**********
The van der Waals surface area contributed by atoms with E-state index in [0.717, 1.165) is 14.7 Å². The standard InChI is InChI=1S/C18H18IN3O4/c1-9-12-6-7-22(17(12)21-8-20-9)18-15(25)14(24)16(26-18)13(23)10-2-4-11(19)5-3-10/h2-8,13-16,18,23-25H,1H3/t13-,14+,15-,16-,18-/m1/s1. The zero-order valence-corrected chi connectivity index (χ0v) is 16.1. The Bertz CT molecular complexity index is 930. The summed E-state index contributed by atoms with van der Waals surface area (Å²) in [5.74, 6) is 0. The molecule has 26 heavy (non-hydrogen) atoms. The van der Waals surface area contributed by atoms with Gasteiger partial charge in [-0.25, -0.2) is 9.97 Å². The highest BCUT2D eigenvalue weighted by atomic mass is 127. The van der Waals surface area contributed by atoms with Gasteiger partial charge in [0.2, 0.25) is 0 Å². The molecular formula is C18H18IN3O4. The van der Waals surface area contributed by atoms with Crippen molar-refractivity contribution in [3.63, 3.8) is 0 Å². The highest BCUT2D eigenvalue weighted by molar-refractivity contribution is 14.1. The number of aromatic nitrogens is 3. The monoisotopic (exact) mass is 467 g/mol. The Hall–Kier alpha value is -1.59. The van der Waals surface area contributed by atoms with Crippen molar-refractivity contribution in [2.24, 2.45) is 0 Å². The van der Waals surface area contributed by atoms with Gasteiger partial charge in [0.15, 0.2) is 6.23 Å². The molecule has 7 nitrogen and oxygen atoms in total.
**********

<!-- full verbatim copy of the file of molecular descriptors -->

The van der Waals surface area contributed by atoms with E-state index in [0.717, 1.165) is 14.7 Å². The standard InChI is InChI=1S/C18H18IN3O4/c1-9-12-6-7-22(17(12)21-8-20-9)18-15(25)14(24)16(26-18)13(23)10-2-4-11(19)5-3-10/h2-8,13-16,18,23-25H,1H3/t13-,14+,15-,16-,18-/m1/s1. The zero-order valence-corrected chi connectivity index (χ0v) is 16.1. The Bertz CT molecular complexity index is 930. The summed E-state index contributed by atoms with van der Waals surface area (Å²) in [5.74, 6) is 0. The molecule has 26 heavy (non-hydrogen) atoms. The van der Waals surface area contributed by atoms with Gasteiger partial charge in [-0.25, -0.2) is 9.97 Å². The highest BCUT2D eigenvalue weighted by atomic mass is 127. The van der Waals surface area contributed by atoms with Gasteiger partial charge in [0.2, 0.25) is 0 Å². The molecular formula is C18H18IN3O4. The van der Waals surface area contributed by atoms with Crippen molar-refractivity contribution in [3.63, 3.8) is 0 Å². The highest BCUT2D eigenvalue weighted by molar-refractivity contribution is 14.1. The number of aromatic nitrogens is 3. The monoisotopic (exact) mass is 467 g/mol. The Hall–Kier alpha value is -1.59. The van der Waals surface area contributed by atoms with Crippen molar-refractivity contribution in [2.24, 2.45) is 0 Å². The van der Waals surface area contributed by atoms with Gasteiger partial charge in [0.15, 0.2) is 6.23 Å². The molecule has 7 nitrogen and oxygen atoms in total.